Verse > Anthologies > Edward Farr, comp. > Jacobean Poetry
Edward Farr, ed.  Select Poetry of the Reign of King James the First.  1847.
XVIII. Earl of Cumberland
LORD, 1 chide me not in the tempestuous day
Of thy fierce wrath: O! cast me not away
In thy displeasure, least I fall at once!
Thy galling shafts lye quiuered in my bones.
Prest by thy heauy hand I gaspe for breath;        5
Thine anger breeds diseases more than death:
My flesh is mangled, and my bones within
Consume and melt, for anguish of my sinne.
My crying sinns above my head appeare,
(Too heauy a weight, alas! for me to beare,)        10
My mortal wounds gangrene and putrify,
And all because I have done foolishly!
Such misery and trouble I endure
As all day long I beg, and find no cure.
Lord, thou hast heard the ground of my complaint,        15
And while I prayed thine eyes have seen me faint,
My heart to beate and all my strength quite gone,
Mine eyes, with weeping, blind as any stone;
My friends, my neighbours, kinred, stand at gaze,
While I in fires of persecution blaze:        20
And those that sought my life in ambush lay,
Cursing and lying, railing all the day.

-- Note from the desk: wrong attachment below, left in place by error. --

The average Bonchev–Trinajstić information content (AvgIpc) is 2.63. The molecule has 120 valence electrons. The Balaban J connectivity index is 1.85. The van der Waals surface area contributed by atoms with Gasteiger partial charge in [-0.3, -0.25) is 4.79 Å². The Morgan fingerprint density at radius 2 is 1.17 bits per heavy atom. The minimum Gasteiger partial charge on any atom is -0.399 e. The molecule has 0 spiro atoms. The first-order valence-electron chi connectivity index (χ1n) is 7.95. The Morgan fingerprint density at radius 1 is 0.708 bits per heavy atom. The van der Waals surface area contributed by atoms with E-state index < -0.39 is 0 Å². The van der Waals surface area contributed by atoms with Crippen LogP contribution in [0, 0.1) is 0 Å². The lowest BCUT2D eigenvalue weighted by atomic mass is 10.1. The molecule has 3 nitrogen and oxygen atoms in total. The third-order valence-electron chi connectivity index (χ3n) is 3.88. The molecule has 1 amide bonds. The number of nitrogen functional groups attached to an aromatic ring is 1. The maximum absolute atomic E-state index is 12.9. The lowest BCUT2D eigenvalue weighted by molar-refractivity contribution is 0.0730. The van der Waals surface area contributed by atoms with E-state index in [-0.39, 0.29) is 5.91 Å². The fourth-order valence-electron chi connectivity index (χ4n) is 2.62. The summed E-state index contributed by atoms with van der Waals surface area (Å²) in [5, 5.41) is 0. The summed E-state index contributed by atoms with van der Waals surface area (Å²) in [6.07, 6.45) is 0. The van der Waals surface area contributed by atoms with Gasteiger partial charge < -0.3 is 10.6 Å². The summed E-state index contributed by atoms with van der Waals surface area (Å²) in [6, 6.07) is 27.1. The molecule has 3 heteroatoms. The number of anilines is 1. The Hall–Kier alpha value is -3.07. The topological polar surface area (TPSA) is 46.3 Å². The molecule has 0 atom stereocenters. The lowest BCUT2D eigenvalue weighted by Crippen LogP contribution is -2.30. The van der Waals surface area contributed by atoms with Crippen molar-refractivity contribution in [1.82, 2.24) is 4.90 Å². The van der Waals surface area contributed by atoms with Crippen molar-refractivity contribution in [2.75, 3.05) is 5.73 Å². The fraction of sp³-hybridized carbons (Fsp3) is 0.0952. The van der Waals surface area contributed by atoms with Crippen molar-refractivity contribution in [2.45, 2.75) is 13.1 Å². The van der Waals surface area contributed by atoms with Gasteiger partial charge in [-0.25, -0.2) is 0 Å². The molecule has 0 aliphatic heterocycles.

But I was stupid as the deaf and dumb,
From whose shut doors no sharp reproofes do come;
And yet I hope, though I thus silent be,        25
Thou, Lord, wilt plague and answer them for me.
Lord, I have praid that this malitious traine,
May never flowte me (in thine anger slaine).
Those, those I meane, that were delighted all
To see me slip, and hope to see me fall.        30
But O my sinne, that now tormenteth more
My soule than all the paines my body bore,
And now stands staring in my blushing face!
But, Lord, I will confess, and beg thy grace.
And yet my haters liue in height and power,        35
Not to be numbred, that would me devoure:
All those that for my good repaid me ill
Detest me more, submitted to thy will.
Lord! leaue me not, but make me thine abode;
Oh haste to helpe, my Saviour, oh my God!        40
Note 1. XVIII. Earl of Cumberland.—In the Bodleian Library is a MS. entitled, “Poetical Translations of some Psalms, and the Song of Solomon, with other Divine Poems. By that noble and religious soule, now sainted in heaven, the right honourable Henry, Earl of Cumberland, Lord Clifford, Vipont, Brumflet and Vessey, Lord of Westmoreland, and of the Honour of Skipton.” Henry Clifford, the fifth and last Earl of Cumberland, who wrote this MS., was born in 1591, and died at York, in December 1643. The MS. is in quarto, and contains thirty-eight leaves; comprising sixteen Psalms in metre; David’s Lamentation over Saul and Jonathan; The Song of Solomon, in eight chapters; An Historical Meditation upon the Birth, Life, Passion, Resurrection, and Ascension of Christ; and Meditations upon the Holy Days of our Calendar. [back]

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